11. Good point, Katha. It’s funny, though, that the farmers I know are incredibly time-specific and intensive. They wake up at the same time every day to feed the animals. They milk the cows on a tight schedule. They even go to sleep at the exact same time each night. A farming life is incredibly regimented in the USA.

  12. I understand what you are saying David…
    As I unknowingly landed in the midwest and was mesmerized by the greenery – I visited couple of firms there.
    I am supporting the laid back attitude that I noticed in small time farmers in India – I am just stating the fact.
    When it comes to commercial firming – people owning huge land, doing business with other states and all – they are equally regimented here – they can’t afford to goof up.

  13. I appreciate you sharing your insight and experience, Katha! You are invaluable!

  14. ooops…I goofed up – big time!
    What I wanted to say – “I am NOT supporting”…
    Gosh…I am tired!!!

  15. You will have Katha in every form, there won’t be an instance of “No Katha” – unless I am either on the air or in the hotel…

  16. Yay for the Katha! I know you are busy taking care of business in India. It’s always so refreshing to have an in-depth conversation with you.

  17. Thank you David!
    Knowing you is an experience and so is the discussion – it’s always enriching – I miss it so much when I can’t chip in!

  18. I am just flattered!
    Make sure you get the patent in your name only David – or else everyone will have the cloned Katha all over!
    A platoon of Katha will ruin the exclusivity!

  19. I hereby claim thee, Katha, in the name of all blogs everywhere!

  20. I wish I could clone me. Then I’d have the clone do some work of my clients and I’d stick to writing 🙂

  21. You can have one our Katha clones, Gordon! She’s a harder worker! SMILE!

  22. I’ve never heard of CPT. That’s awful. Certainly folks still make plenty of racist comments so I don’t know why this should surprise me.
    It’s too bad that a white collar job has to be labeled a white man’s job. But that’s the reality. When I worked in corporate America (commercial insurance), there were maybe one or two African Americans employed there in professional positions. Undeniable institutional racism.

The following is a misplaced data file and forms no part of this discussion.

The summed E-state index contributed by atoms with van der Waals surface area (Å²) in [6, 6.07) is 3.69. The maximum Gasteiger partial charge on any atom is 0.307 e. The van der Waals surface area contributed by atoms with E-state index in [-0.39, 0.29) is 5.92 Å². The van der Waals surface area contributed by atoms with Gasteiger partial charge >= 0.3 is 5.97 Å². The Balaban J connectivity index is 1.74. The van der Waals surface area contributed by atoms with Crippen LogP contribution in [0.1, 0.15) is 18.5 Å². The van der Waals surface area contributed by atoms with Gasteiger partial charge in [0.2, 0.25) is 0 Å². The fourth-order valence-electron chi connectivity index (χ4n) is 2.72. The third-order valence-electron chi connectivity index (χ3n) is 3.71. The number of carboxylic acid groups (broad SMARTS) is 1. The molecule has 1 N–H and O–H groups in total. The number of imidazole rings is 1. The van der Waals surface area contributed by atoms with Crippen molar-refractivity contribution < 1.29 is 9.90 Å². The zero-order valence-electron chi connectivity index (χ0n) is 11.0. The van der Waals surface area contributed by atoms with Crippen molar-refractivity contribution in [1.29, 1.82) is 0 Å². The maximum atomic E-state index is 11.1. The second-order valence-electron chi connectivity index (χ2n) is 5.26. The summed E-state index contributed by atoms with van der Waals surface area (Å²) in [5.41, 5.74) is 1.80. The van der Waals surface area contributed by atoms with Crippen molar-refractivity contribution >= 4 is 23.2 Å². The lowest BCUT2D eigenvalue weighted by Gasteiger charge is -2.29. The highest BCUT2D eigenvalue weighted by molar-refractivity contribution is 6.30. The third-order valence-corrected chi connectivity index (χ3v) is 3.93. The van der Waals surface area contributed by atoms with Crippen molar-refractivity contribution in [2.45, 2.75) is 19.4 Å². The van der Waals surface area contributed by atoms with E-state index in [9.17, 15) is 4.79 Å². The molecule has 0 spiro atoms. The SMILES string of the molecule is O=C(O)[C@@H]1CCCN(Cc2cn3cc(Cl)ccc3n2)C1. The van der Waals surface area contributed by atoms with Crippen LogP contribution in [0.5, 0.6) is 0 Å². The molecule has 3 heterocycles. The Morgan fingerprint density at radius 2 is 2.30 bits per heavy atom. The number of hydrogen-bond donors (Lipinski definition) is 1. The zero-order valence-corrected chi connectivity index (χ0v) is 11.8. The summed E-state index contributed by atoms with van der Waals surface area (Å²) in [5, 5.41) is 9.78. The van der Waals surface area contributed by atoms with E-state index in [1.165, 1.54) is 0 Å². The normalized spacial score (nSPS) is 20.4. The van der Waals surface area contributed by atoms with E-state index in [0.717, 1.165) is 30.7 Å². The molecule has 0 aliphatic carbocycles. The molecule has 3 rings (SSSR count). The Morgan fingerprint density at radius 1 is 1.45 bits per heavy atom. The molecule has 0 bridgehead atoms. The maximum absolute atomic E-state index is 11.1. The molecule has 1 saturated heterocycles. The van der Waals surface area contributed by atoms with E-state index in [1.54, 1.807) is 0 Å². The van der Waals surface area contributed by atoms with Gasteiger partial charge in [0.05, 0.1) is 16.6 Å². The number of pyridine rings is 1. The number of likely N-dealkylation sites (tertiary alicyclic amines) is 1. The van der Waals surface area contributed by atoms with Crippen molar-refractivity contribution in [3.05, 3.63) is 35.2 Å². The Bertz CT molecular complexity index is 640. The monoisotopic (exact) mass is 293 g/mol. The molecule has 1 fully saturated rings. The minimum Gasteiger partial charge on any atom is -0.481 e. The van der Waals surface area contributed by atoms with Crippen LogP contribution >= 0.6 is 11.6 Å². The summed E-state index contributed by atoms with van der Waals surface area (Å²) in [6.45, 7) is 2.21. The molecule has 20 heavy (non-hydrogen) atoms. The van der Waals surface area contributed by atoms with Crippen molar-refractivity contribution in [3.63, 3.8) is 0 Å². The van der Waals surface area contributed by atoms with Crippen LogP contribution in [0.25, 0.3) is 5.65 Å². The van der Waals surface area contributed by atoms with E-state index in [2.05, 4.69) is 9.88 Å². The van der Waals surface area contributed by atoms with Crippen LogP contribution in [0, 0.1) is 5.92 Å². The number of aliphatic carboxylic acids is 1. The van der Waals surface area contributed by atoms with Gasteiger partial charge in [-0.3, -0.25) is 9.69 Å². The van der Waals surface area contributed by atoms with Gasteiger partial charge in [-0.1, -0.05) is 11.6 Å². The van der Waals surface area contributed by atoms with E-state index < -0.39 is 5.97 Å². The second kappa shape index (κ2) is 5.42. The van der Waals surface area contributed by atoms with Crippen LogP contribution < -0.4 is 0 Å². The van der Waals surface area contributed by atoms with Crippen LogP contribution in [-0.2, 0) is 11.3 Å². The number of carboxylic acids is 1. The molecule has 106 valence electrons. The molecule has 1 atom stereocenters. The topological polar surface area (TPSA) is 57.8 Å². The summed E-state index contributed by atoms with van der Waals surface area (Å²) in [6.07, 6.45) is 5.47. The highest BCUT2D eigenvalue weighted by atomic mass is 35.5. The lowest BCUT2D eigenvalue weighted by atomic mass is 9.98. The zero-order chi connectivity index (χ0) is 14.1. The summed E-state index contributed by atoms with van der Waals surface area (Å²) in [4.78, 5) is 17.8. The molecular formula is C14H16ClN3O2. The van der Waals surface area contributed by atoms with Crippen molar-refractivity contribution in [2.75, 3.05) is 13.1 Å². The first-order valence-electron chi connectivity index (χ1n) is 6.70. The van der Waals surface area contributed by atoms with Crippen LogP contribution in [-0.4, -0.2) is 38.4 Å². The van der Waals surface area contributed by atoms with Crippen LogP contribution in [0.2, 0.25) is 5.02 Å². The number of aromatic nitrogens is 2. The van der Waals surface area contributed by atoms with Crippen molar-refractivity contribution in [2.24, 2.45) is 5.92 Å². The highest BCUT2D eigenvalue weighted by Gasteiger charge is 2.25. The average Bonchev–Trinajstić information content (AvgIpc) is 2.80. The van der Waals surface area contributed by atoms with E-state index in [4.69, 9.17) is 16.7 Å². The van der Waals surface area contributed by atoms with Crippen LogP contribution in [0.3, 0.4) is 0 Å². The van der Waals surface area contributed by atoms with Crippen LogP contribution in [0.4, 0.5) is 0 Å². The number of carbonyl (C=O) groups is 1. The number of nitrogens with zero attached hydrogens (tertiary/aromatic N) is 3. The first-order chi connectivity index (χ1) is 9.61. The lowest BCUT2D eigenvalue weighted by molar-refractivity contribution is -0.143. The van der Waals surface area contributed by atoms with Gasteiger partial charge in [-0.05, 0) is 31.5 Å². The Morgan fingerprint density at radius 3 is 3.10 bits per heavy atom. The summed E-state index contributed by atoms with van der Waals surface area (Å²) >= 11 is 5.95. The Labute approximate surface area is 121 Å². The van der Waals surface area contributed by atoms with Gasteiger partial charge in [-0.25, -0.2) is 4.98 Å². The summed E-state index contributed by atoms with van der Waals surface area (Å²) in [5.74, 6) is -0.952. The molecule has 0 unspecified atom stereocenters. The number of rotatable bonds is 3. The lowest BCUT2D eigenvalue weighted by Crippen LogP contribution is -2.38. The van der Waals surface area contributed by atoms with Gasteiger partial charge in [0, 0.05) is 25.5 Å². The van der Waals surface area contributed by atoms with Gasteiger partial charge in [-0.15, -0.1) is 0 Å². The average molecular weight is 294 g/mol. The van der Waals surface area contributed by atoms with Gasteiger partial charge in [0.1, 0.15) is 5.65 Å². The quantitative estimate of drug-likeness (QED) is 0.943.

A black woman in a white man’s world. Being a woman is tough enough.

  23. Hi Donna —
    Yes, CPT is a terrible label to apply to someone and anyone can be painted as “CPT” now — it doesn’t matter your skin color even though its origin was against the Black Community. A “White Man Job” doesn’t have to mean white collar. Any job — garbage collector, street sweeper, sewer inspector — that requires you be on time is considered a “White Man Job” and I agree that’s a pretty sad claim to make.
    It is hard to find success in a world set against your skin color. Big cities are easier to break into as racial barriers are destroyed — but there are still lots of Racist pockets in America where a Black person will never be given a chance to move up the chain of command.

  24. I just assumed white man job meant white collar job. I don’t know why I interpreted her as having a high-level position, a suit rather than a street sweeper.
    And the Starbucks usually means you’ve got some discretionary income.
    By the way, you must have really good hearing. I can never overhear other people’s conversations.
    I guess it’s all that loud music I listened to as a teenager!
    But I do enjoy going out and about and imagining scenerios between couples. It’s always interesting to watch couples interact. You can learn alot about a relationship observing two couples at a casual Saturday or Sunday morning breakfast outing.
    Some couples don’t even talk to each other!

  25. Donna —
    You’re right about the overhearing. I guess it’s the Playwright in me that is always seeking out the unique and fascinating conversation. When people are shouting to be heard above the music, it isn’t too hard to overhear… SMILE!
    Watching couples is a fascinating event. You’re right that their silent communication says more about the health of their relationship than anything they could ever speak.

  26. “Katha clone” is exclusive for Urban Semiotic – It doesn’t function outside the periphery!!!

  27. David!
    this article reminds me of the time i heard someone say, “The deadline isn’t a target, it’s a budget!”

  28. Katha! You are ruining my plans for world domination using my Katha clones!

  29. Dananjay —
    Ha! Now that’s a phrase that rings true in its blunt truth! Love it!